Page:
York should aim to create its own version of London’s hugely popular Borough Market, the director of the city’s food festival says.
Michael Hjort, who runs the hugely popular York Food Festival, which reaches its climax this weekend (September 27 and 28), feels that the city could transform the daily market into a destination for foodies.
“I don’t believe it’s unthinkable that we could run a Borough Market-type operation in York, if you had the will to do it,” he told YorkMix.
Based in Southwark, close to London Bridge Station, Borough Market is considered the capital’s leading food market.
Like York’s market, it has a centuries-long history. But more recently it has become home to artisan food producers including Bread Ahead and The Ginger Pig – which rears much of its livestock in North Yorkshire.
It is also a great place to enjoy globally-inspired range of street food – something York conspicuously lacks when the food festival packs its bags.
A “source of exceptional British and international produce” Borough Market was named Britain’s Best Market Attraction 2014.
A fresh approach
Lively and tasty: Borough Market in London. Click to see a bigger image
Work is now underway to refresh York’s daily market. Stallholders have temporarily relocated to Parliament Street while their usual home, Newgate, is upgraded.
The market is due to return there ahead of St Nicholas Fair in late November. It will be renamed Shambles Market.
York has always been a market town – now is the time to take a fresh approach to this city asset, Michael says.
“The place needs a different style of management that will focus on bringing in stallholders with particular values and product ranges,” he said.
“I’m not sure it has to be a 100 per cent food market, but it would be nice to think there would be a decent food deal.”
One way to boost the market’s future prosperity would be to remove it from direct council control – in the same way as York’s museums and libraries have become semi-autonomous.
“It has to be free from that style of management.”
‘No longer a food desert’
York’s hugely popular food festival began in 1997. But Michael says it began to thrive once it was out of council hands.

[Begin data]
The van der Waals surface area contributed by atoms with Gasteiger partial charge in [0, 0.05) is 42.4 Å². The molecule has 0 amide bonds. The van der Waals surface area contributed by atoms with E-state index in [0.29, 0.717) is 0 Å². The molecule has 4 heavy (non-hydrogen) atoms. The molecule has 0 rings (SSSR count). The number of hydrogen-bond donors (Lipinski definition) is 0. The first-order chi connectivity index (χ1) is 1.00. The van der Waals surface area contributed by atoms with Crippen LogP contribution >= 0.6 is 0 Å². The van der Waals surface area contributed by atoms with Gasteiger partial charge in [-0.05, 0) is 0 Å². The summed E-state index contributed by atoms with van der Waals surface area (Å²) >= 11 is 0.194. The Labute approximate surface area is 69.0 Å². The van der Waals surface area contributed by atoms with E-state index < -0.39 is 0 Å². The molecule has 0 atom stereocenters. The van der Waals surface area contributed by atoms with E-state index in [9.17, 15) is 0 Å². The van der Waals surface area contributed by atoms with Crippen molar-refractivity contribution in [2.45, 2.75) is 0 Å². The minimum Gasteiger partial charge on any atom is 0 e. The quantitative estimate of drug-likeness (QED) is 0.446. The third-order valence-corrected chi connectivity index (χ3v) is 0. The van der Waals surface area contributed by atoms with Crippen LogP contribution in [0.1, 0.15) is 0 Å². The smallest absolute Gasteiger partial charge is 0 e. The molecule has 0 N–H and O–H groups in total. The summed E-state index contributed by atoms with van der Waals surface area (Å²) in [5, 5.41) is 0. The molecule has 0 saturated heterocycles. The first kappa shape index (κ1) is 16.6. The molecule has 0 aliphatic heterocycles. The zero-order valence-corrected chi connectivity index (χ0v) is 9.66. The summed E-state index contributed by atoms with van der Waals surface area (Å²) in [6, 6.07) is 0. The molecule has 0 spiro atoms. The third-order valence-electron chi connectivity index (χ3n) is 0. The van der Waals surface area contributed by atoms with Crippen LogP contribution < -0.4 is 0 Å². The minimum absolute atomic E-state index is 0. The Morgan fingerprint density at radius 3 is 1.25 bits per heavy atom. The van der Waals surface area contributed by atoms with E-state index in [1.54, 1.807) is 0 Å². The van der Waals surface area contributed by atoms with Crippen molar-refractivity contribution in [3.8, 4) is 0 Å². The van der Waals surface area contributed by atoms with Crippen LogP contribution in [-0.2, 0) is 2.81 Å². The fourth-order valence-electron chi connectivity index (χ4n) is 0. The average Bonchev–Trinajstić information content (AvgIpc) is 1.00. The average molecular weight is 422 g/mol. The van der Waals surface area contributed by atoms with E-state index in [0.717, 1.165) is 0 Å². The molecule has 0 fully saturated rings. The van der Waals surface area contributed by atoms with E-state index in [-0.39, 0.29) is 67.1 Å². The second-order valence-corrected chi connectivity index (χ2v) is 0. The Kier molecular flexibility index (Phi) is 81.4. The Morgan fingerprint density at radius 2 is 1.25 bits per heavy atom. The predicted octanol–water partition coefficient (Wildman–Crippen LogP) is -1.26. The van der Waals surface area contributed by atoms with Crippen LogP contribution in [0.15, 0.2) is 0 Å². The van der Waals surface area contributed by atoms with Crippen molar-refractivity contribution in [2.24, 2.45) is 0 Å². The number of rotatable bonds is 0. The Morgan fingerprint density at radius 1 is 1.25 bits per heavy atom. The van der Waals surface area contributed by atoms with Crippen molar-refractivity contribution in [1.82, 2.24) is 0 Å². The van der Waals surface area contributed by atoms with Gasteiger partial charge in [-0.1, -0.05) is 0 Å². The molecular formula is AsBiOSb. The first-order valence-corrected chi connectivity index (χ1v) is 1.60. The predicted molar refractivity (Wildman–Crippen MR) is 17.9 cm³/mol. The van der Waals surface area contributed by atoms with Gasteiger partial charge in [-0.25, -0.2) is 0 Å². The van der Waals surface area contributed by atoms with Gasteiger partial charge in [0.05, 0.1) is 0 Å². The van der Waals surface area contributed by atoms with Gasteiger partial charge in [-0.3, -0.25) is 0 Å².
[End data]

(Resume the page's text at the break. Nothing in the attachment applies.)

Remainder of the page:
“You need to keep it out of the local authority’s hands so you can be innovative and take risks.”
Since then, the festival has grown enormously, brought in the street stalls and incorporated a schools programme.
Michael’s day job is running the Meltons and Meltons Too restaurants in York. He thinks the city’s food offer is better than it has ever been.
“Over the past half a dozen years one of the nice things is the choice has not only got wider, but it’s got more diverse.”
Citing the Chinese restaurant Red Chilli on George Hudson Street, Ambiente serving genuine Spanish specialities on Goodramgate, and Thai and Korean restaurants coming to York, he says “York is somewhere worth stopping in.
“You can visit York or come to work here and it’s not the gastronomic desert that 25 years ago it was.”
He is also pleased the city now offers “places which mix food and beer a lot better than used to be the case.
“Think of The Hop [on Fossgate] – can you imagine 10 years ago seeing pizza and real ale as a combination?”
There are still challenges for the local hospitality sector. “It remains difficult for independents to get a toehold anywhere in the prime city centre locations.
“All those places that tourists walk past in droves are filled by the names you can find anywhere else.
“You have to go into Swinegate, down Fossgate, up Goodramgate if you’re to find something different.
“That’s not just about York; that’s part of the high street across Britain.”